Saturday, September 27, 2014

Sylvia Plath makes me sad

I've always heard that Sylvia Plath's poetry was fairly depressing, and I've come to find out that's in fact very true. They not only had sad topics (especially Lady Lazarus), but they also all had incredibly somber tones. All I'm saying is that I'm glad I read this at the end of summer and not the beginning because I probably wouldn't recover. Not that these are issues with the work itself, I'd just rather not be sad. The fact that I'm that worried about it ruining my summer actually says a lot about the work itself. It has a certain level of class without feeling too informal and unrelatable. It's really authentic and honest.

But of all the poems for this half of the week, the one that stood out to me the most was Housewife by Sexton. Unlike something like Lady Lazarus, it doesn't feel like this thorough, epic confession, but it's very short and says exactly and only what it wants to say. It goes right back to the whole feminism thing that came up in the reading last week and I think I found this one more interesting than those. It just has a really interesting approach to the (at this point in time) well used criticism of the role of the housewife, and by not making it anything too big and stays really direct (it doesn't go into too much rational behind the argument, just state the argument itself), I think it makes itself harder to argue against and easier to keep in the back of your mind.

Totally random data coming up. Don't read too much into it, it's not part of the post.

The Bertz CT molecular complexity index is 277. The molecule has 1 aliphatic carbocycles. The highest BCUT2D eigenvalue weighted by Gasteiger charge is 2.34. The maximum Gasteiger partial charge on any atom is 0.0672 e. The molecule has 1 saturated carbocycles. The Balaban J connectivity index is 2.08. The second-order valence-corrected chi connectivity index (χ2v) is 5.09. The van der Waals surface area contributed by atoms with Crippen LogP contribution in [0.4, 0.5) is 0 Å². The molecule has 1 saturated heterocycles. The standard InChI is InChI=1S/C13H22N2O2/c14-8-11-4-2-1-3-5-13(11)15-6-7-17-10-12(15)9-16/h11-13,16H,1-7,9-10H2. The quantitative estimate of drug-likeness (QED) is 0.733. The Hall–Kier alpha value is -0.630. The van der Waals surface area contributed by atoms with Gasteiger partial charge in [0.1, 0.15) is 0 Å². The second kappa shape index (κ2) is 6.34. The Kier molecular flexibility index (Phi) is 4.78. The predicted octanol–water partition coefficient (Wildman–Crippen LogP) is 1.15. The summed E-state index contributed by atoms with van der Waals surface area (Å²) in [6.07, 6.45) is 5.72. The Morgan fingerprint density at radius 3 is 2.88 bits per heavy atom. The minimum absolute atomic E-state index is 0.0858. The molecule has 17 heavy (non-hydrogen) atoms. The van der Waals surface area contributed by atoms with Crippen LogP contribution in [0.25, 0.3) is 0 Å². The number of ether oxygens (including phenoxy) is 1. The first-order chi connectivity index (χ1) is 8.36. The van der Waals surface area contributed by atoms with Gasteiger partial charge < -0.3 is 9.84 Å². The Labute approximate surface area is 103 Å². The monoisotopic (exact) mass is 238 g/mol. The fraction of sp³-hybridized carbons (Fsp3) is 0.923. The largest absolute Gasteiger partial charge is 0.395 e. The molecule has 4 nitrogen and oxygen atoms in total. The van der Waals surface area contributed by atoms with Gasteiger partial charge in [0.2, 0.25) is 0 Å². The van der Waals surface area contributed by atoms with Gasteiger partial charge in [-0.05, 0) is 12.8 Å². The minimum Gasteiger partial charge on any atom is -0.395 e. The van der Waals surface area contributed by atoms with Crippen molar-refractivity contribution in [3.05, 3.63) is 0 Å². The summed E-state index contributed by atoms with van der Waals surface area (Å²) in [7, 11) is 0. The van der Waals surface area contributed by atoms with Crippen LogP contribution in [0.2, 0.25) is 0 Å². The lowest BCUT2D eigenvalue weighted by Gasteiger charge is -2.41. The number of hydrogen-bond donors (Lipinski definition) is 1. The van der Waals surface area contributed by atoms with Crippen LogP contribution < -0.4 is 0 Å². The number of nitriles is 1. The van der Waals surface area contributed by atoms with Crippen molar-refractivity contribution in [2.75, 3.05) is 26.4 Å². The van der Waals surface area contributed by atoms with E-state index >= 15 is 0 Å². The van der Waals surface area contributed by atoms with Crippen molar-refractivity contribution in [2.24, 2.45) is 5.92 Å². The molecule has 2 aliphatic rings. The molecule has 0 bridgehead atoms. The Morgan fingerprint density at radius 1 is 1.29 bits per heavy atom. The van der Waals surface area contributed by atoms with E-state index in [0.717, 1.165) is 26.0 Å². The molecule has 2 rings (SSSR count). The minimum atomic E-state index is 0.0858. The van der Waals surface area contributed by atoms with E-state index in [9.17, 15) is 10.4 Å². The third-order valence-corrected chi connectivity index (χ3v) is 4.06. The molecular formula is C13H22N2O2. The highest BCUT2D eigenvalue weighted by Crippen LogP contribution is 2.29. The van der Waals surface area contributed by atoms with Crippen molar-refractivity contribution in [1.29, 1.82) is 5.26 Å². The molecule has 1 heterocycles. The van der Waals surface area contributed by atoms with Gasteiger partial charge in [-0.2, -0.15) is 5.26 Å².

1. Zac,
    Where did you see these things in the actual poems? Make sure you provide direct textual support for your ideas.
    Also, did you find Plath's "Daddy" to be somber? I find it very playful...

  2. I read through all of Plaths stuff at once and after "Lazy Lazarus" was thinking "somber." But after I read your comment I went back and looked at "Daddy" and agree with you. It wasn't the brightest of topics but had an oddly fun structure and beat to it. The concept really didn't drag the poem down, it still felt playful (I'm trying not to use your word "playful" because I really wanted to add more to what I'd written above with my own input, but I can't find a better word for it).